A Liverpool voluntary group, the Anfield Alley Angels, has helped increase the recycling rate in Anfield, Liverpool by nearly 80% in six months.
The project is run by Liverpool City Council and housing association Your Housing Group, who have more than 1000 properties in the area, and encourages local residents to work voluntarily to clean-up their area on a weekly basis.
The group celebrated their achievements with a special clean-up day on Friday January 25 which included litter picking, brushing the alleyways, weeding, bin store tidy-ups, and information stands with information about different recycling schemes. Free dog waste bags were also offered to dog walkers.
So far 50 local residents have been involved with the Alley Angels project, including a regular clean-up team of seven people, with more than 250 hours of their collective time donated since the project started seven months ago.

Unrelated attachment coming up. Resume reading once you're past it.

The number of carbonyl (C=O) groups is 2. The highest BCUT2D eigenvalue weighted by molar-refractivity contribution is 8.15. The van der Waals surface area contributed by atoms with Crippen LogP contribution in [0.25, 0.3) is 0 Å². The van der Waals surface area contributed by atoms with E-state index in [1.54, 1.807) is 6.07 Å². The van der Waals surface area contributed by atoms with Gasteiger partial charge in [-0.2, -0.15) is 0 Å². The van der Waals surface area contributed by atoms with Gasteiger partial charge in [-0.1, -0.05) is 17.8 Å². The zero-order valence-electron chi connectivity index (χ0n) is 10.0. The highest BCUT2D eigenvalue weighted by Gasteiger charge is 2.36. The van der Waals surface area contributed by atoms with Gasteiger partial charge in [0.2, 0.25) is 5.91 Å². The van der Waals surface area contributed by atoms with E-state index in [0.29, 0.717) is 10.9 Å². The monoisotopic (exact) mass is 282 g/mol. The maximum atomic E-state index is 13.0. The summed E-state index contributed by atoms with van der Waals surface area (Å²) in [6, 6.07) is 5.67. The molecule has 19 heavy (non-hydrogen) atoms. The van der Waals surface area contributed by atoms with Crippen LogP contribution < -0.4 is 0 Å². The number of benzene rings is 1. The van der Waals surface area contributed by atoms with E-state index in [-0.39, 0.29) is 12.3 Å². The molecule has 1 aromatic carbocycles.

Dave Litherland, head of Anfield Regeneration for Your Housing Group said: ‘This initiative is making a huge difference to the Anfield Village area with residents taking far more pride in their neighbourhood than they did previously. Before Alley Angels started, recycling rates on Randolph Street were only 6% and now they are at 82%.
‘The current recycling rate for the city of Liverpool is 29% so this is tremendous. Last year Liverpool City Council spent £10m on fly tipping, so this project is helping make a big saving.’
Research conducted by mattress recycling firm The Furniture Recycling Group found that Liverpool was the worst offender for fly-tipping incidents per person across the country, with 74,909 total incidents reported during 2018.
A Liverpool City Council spokesperson told Environment Journal the way the city collates data on fly-tipping differs from rest of UK.
‘For instance, we include plastic bags where most don’t,’ they said.
‘As an authority, we were also the first to secure a prison conviction for a serial fly-tipper – and pursue prosecutions vigorously.’